Thursday, September 6, 2007

My top ten tools for learning

So over the last couple of months I've been watching a series of posts from different people in response to Jane's e-Learning Pick of the Day post on top ten tools for learning. It's been interesting, but mainly because they didn't seem like tools I'd use at all. For example: why is Firefox the top listed tool? It's a web browser? How does it help? Is it because of all the widgets and add ins? I don't know. So what I decided to do was write my list with explanations as to why. But let me explain this: I chose tools based on how they directly effected the LEARNING of my students (either directly or indirectly). With that said, here's my list (in order of usage and effect):

  1. Facebook

    • I've posted about my love of Facebook before. But look, we teach these technology integration classes and we tell our students to find out what their students have and work from there. Well, where are my college undergrads? Facebook. Since I've started requiring my undergrads to add me as a friend, I've had more communication with my undergrads. It's been crazy, actually. Students who NEVER would have gotten a hold of me before, are now writing on my wall just to say, "Hey Dr. Curry! What's up?" I love it.

  2. Google

    • I'm talking just the search engine itself here. They must have the greatest bots in their servers, because is there anything you can't find on Google? Seriously. When was the last time you heard someone say, "Yeah, well, I yahoo'ed it last night . . ." or "I'ed it last night . . .." But what about, "I Googled it last night . . .." Enough said.

  3. Google Reader

    • I don't know that my students are using this, but man, do I. I have also blogged about my use of Google Reader before (read Don't You Just Love the Smell of Books post), and my love for it and dependence on it have only increased. That's how I first learned of these lists of tools. As a matter of fact, today my reader is acting somewhat goofy, and I've been off my game all day. But my Google Reader is how I keep current, and that in turn, helps me help my students.

  4. Garage Band

    • Quite simply, I use Garage Band to record the podcasts I use for my classes. For my undergrads, I record podcasts to cover the basic chapter concepts and to give the online students the passwords to the quizzes. They have to listen to the podcasts to be able to take the reading quizzes. For the grads, I use them in somewhat the same way, but mainly to drive discussion on theory articles. I have found them extremely useful, and Garage Band is what gets me there. You can find them on our department website.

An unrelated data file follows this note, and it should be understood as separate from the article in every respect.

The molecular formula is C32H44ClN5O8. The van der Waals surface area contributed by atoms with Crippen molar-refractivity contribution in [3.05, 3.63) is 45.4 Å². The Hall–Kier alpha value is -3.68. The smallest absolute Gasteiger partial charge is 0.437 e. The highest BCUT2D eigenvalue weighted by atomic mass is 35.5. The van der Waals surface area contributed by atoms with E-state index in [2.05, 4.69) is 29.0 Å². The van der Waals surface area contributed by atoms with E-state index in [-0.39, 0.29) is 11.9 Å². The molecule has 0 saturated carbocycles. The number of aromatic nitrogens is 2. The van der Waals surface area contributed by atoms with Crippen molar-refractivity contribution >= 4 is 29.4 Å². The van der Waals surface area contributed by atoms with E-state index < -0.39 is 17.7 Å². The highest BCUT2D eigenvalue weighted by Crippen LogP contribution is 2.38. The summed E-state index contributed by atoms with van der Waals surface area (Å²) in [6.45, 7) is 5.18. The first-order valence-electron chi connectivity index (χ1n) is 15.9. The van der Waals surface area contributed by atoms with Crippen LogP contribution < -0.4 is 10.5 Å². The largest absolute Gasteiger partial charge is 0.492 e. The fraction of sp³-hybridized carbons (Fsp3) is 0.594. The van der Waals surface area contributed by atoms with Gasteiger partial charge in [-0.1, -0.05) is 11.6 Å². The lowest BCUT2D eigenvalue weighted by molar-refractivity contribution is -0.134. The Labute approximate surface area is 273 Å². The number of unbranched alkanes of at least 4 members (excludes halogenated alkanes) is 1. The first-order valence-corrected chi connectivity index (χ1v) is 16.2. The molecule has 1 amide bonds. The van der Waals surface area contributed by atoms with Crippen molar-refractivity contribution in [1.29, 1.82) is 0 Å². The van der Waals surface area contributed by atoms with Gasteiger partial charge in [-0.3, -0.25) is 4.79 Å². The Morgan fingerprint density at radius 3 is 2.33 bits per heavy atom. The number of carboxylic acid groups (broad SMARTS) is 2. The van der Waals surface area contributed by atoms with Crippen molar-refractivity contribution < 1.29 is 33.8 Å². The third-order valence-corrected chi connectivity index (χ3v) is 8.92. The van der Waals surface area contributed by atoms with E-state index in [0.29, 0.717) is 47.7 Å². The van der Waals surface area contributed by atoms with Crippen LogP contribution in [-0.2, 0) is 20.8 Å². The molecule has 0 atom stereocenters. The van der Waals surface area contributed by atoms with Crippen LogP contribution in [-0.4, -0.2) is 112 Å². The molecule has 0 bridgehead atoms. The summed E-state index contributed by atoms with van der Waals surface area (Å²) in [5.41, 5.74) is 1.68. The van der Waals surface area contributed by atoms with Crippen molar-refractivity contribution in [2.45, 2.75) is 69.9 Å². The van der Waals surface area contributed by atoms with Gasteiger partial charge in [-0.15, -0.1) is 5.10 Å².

5. iTunes

    • We set up an iTunes account for the students to be able to download the podcasts. Search for EdTech@OSU.

  6. Google Scholar

    • Ok, so in number two I said Google, but I'm listing Google Scholar as a separate one. All the same reasons, but just because it searches scholarly articles and you can search for other articles that cite that article, it gets it's own mention.


    • I've posted about my use of bookmarks as well, and I keep going. Now, I don't use them as much as my friends Trey Martindale (who, as of this post has 1200+ bookmarks) and Chris Duke (currently 1000+ bookmarks), but I do use them. I currently manage two accounts. One is for my personal use, and the other is a set of links for our EDTC 3123 (pre-service teacher technology) course.

  8. Wink

    • Screen capture software for Windows. I haven't used it a lot, but when I've made screen captures for my classes, I've gone to using Wink. It's easy, and it's FREE. I've also used SnagIt and Camtasia, but they all work basically the same, but neither one of those can beat Wink's price.

  9. Blogs (in general)

    • Look, I don't care if you use WordPress (which is what I use), Blogger, TypePad, or whatever, blogs are the thing. I've never used them with my undergrads, but with my grad students, I require them to maintain a blog for pretty much every class I teach. I like being able to read what's going on in their heads. It's hard to get them started, but once you do, it's like a Constructivist's dream--"LOOK! I CAN SEE WHAT'S GOING ON INSIDE THEIR HEADS!"

  10. Desire2Learn

    • So, yeah. Oklahoma State just migrated to D2L last Spring semester, and let's just say the transition hasn't been an easy one. However, the tool does have an impact on my students' learning so I'll list it. If anyone wants my take on D2L, you can ask me and maybe I'll post about it.

So that's it. As I said before, I just tried to come up with which tools have the biggest effect on my students' learning. It's not close to Jane's final list, but at least it's my list.


  1. I'd list Firefox+Plugins/Addons near first. Firefox alone shouldn't be; you're right - it's just a browser. The platform it provides though is more than that.

    Firefox + Zotero is a critical learning tool for me, personally. Zotero is a research manager that does everything I ever wished a research manager could or would do, and it's only getting better (in the future taking my research database online so I can access it anywhere/anytime?) is a plugin for Firefox only.

    Firefox + Twitbin + Zotero + CoComment + + Firebug + Better G-Mail/Reader/Calendar

    If you use a lot, there's a plugin that replaces the Firefox bookmark system with - hit "Ctl-D" and a tag window opens for you to bookmark. Hit "Ctl-B" and the sidebar opens with your delicious links listed including the ability to search your bookmarks.

    Firefox alone? No.
    Firefox + plugins? Brings most of the tools I use directly into the browser.


  2. (Trying to use my best wise man voice)

    And so, the student becomes the teacher . . .

  3. [...] once again, Jane Hart is running her Top Ten Tools for Learning list. Last year I posted my list, but I was too late to have it listed on her overall list. I’ve looked over my list, and it [...]